At first glance rhubarb’s appeal can seem a little mystifying. Its stalks are fleshy and tart-tasting, while its leaves contain oxalic acid, which can be toxic.
But rhubarb fans will tell you there’s nothing like the tangy taste and radiant rose-red colour it adds to cooking, especially when baked in pies and crumbles or stewed and spooned over chilled desserts.
Rhubarb was first cultivated in China in 2700 BC, where it was prized for its medicinal properties. Rhubarb’s therapeutic fame spread to the West and it became a valuable unit of trade for China, along with tea. It was first used as a cooking ingredient by the English in the 18th century.
Rhubarb is related to sorrel, buckwheat and various inedible weeds, and was classified as a vegetable. However, it officially graduated to fruit status in 1947 after the US Customs Court in Buffalo, New York decreed rhubarb be categorised a ‘fruit’, since it was most commonly prepared and served as one.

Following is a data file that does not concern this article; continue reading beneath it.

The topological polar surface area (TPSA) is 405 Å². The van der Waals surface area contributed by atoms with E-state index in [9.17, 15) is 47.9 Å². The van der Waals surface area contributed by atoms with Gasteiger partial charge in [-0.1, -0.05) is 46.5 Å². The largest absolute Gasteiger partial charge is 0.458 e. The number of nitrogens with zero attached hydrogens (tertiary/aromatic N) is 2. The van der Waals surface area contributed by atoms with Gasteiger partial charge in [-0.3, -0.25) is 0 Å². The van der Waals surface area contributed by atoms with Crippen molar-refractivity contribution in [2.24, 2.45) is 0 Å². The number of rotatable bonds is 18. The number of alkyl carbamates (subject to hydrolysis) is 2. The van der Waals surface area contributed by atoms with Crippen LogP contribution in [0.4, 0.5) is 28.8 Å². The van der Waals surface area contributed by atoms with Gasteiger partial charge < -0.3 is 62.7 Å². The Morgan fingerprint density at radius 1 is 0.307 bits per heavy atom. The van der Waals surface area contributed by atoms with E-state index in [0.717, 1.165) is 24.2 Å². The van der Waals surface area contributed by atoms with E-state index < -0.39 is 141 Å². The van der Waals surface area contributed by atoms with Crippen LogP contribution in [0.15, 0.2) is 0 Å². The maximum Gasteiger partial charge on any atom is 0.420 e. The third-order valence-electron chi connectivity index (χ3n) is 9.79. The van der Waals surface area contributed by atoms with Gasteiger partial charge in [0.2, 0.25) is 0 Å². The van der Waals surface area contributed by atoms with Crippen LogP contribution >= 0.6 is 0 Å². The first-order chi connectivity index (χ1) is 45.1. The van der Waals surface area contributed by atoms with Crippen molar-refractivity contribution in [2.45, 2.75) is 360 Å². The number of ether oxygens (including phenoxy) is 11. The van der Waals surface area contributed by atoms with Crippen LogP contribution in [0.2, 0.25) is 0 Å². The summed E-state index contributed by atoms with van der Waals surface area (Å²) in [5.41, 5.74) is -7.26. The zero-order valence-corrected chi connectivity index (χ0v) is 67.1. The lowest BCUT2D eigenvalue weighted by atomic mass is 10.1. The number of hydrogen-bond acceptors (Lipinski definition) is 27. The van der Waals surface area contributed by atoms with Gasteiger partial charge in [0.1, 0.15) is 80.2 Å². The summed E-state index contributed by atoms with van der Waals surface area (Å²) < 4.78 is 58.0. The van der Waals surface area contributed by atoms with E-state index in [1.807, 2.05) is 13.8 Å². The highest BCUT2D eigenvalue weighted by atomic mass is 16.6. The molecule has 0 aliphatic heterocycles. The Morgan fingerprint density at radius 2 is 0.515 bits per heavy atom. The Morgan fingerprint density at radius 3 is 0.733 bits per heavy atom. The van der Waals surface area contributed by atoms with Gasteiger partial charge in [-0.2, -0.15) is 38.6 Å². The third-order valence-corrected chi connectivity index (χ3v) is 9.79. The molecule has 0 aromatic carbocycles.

Rhubarb has a great colour and tartness that makes it an ideal accompaniment to sweet and savoury dishes. This is a Greek-inspired muesli with added rhubarb for that delicious colour. You will need to soak the oats overnight.
200g rhubarb, cut into 4cm pieces
3 tbsp runny honey, plus extra for serving
120ml fresh orange juice
2 tbsp rose water, or 2 tsp rose extract
120g rolled oats
1 tsp ground cinnamon
250g Greek yoghurt, plus extra to serve
50g toasted flaked almonds or pistachios, shelled and chopped if you prefer
1 Put the rhubarb in a large saucepan with the honey and orange juice and poach gently over a low heat for about 10 minutes, until the rhubarb has just softened. Cool and drain the cooking liquor into a jug, then add the rose water or extract.
2 Mix the cooking liquor with the oats, cinnamon, yoghurt, half the almonds or pistachios and half the rhubarb. Stir to combine and refrigerate overnight, allowing the oats to soak.
3 Serve the muesli topped with the remaining poached rhubarb, almonds or pistachios, more Greek yoghurt and a drizzle of honey.
Smashing Plates by Maria Elia (Kyle Books)